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Delayed Onset of Experimental Autoimmune Encephalomyelitis in Olig1 Deficient Mice

Public Library of Science
Publication Date
DOI: 10.1371/journal.pone.0013083
  • Research Article
  • Biochemistry
  • Ophthalmology
  • Neuroscience/Neuronal And Glial Cell Biology
  • Physiology/Sensory Systems
  • Neurological Disorders/Multiple Sclerosis And Related Disorders
  • Neurological Disorders/Neuro-Ophthalmology And Neuro-Otology
  • Neurological Disorders/Spinal Disorders
  • Biology
  • Medicine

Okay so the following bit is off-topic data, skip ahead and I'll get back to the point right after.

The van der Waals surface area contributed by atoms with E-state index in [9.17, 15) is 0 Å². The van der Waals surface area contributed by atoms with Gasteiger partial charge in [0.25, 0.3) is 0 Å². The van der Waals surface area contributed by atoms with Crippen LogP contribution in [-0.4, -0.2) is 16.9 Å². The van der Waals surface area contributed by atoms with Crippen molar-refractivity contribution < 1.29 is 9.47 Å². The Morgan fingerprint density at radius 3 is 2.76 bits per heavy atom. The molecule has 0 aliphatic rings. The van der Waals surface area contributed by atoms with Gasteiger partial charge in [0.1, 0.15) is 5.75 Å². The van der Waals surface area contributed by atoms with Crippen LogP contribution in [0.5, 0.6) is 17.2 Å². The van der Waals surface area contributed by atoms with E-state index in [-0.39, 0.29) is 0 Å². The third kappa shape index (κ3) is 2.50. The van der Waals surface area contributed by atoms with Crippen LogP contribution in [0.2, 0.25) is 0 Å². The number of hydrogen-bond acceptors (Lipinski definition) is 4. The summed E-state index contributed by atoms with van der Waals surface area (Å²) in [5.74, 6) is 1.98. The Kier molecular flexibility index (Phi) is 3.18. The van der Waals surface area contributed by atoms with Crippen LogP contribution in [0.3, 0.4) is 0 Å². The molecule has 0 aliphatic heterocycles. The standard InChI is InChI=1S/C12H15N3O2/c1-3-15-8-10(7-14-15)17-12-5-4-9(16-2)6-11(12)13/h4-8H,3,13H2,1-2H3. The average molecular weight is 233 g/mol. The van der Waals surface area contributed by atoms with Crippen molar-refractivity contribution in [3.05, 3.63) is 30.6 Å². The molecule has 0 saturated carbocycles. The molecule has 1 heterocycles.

Background Olig1 is a basic helix-loop-helix (bHLH) transcription factor that is essential for oligodendrogenesis and efficient remyelination. However, its role in neurodegenerative disorders has not been well-elucidated. Methodology/Principal Findings Here we investigated the effects of Olig1 deficiency on experimental autoimmune encephalomyelitis (EAE), an animal model of multiple sclerosis (MS). We show that the mean disease onset of myelin oligodendrocyte glycoprotein (MOG)-induced EAE in Olig1−/− mice is significantly slower than wide-type (WT) mice (19.8±2.2 in Olig1−/− mice and 9.5±0.3 days in WT mice). In addition, 10% of Olig1−/− mice did not develop EAE by the end of the observation periods (60 days). The severity of EAE, the extent of demyelination, and the activation of microglial cells and astrocytes in spinal cords, were significantly milder in Olig1−/− mice compared with WT mice in the early stage. Moreover, the visual function, as assessed by the second-kernel of multifocal electroretinograms, was better preserved, and the number of degenerating axons in the optic nerve was significantly reduced in Olig1−/− mice. Interestingly, Olig1 deficiency had no effect on T cell response capability, however, it reduced the expression of myelin proteins such as MOG, myelin basic protein (MBP) and myelin-associated glycoprotein (MAG). The expression of Olig2 remained unchanged in the optic nerve and brain, and it was reduced in the spinal cord of Olig1−/− mice. Conclusions/Significance Our results suggest that the Olig1 signaling pathways may be involved in the incidence rate and the severity of neurological symptoms in MS.

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